Friday, September 4, 2009

DSN vs DSN-less

There are a bazillion articles on this subject, but this one is the only one you need.  Why?  Because.  That’s why.

DSN: You lock up your database connection credentials inside Windows and your application asks for the credentials each time it needs to make a connection to the database.

DSN-less: You put the database credentials into your application source code and it hands that over each time it needs to make a connection to the database.

Which is more secure?  Really?  Neither.

Which is “better”?  First, you have to define “better”.  If you define it as being related to faster or less complicated “performance”, then DSN-less wins, but only by a smidgeon.

The reason is pretty simple:  When you use a DSN, your application has to ask Windows to provide it’s contents each time you refer to it.  In a web application, that means everytime a particular code page makes a database connection.  Multiply this by how many users are hitting that page and you get a rough idea of the traffic load: both within the server-to-service connection, and between the server-to-resource channel (web app talking to remote database, assuming it’s on a different server).  Windows stores DSN information in files and in the registry, which is essentially another file.  So when you make a connection, it asks Windows for the DSN contents.  Windows queries the registry and opens files and reads the information and hands it over.  There are at least four or five steps (more if you start talking threads, locks and handles) for each DSN query.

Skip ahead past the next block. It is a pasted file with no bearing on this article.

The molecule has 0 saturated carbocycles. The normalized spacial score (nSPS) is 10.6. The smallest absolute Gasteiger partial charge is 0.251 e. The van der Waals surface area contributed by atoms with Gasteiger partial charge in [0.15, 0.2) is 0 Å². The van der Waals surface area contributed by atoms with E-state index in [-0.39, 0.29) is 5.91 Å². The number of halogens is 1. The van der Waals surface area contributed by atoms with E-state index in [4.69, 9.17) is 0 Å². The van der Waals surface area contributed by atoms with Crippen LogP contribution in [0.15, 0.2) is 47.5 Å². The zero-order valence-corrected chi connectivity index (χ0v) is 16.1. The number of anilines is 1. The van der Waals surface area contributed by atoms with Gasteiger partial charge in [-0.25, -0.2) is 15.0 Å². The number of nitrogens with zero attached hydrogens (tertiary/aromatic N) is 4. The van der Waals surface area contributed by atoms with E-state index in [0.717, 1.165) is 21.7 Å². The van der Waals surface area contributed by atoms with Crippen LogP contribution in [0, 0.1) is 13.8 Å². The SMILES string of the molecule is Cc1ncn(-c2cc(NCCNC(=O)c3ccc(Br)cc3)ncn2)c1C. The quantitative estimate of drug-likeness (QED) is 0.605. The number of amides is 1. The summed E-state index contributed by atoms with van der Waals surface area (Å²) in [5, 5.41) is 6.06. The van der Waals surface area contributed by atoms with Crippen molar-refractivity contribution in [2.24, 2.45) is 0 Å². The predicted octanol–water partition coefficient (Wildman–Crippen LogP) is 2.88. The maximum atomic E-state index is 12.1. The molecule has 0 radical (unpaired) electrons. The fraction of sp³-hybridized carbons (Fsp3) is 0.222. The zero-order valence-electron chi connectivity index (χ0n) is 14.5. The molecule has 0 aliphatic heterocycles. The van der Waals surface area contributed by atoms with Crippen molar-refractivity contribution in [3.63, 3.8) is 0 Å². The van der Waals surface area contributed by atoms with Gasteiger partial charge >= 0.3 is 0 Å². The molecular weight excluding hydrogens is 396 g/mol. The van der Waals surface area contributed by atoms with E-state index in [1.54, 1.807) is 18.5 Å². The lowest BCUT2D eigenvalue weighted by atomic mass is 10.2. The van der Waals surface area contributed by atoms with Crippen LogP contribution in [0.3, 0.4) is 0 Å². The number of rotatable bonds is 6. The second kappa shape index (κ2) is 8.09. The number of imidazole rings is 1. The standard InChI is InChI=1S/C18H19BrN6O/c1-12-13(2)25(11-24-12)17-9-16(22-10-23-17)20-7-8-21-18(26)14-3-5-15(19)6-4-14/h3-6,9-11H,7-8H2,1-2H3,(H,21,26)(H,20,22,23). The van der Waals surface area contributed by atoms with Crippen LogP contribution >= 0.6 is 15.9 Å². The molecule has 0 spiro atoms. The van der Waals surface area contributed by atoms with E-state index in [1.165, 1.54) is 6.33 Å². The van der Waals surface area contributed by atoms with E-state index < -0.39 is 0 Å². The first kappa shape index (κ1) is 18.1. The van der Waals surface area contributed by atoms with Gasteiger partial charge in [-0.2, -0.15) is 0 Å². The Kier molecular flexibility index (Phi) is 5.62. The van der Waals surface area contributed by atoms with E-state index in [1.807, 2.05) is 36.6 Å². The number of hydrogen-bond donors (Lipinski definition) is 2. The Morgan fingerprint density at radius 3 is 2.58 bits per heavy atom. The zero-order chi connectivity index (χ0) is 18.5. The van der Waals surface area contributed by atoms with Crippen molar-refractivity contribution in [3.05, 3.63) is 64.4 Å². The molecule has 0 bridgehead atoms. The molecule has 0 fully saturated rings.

I said “pretty simple” didn’t I.  Heh heh.  Never trust anyone who says that.

Now, with a DSN-less connection, you hand the credentials directly to the connection request statement.  Much less overhead.  No in-between steps.

Why is DSN no more secure than DSN-less?  Because if you lock down the permissions to your server so that only “administrators” can logon or remote in, and you lock down the folders and shares properly, it will require the same access privileges to get to either one.  It’s a zero sum gain by either route.

Of course, this is implying open source code like PHP or ASP, but ASP.NET uses this approach with a web.config or machine.config file as well.  Same concept.  Keeping your cash in a safe or in your armor car.  yeah, that’s a pretty good analogy.  Ok, maybe not.

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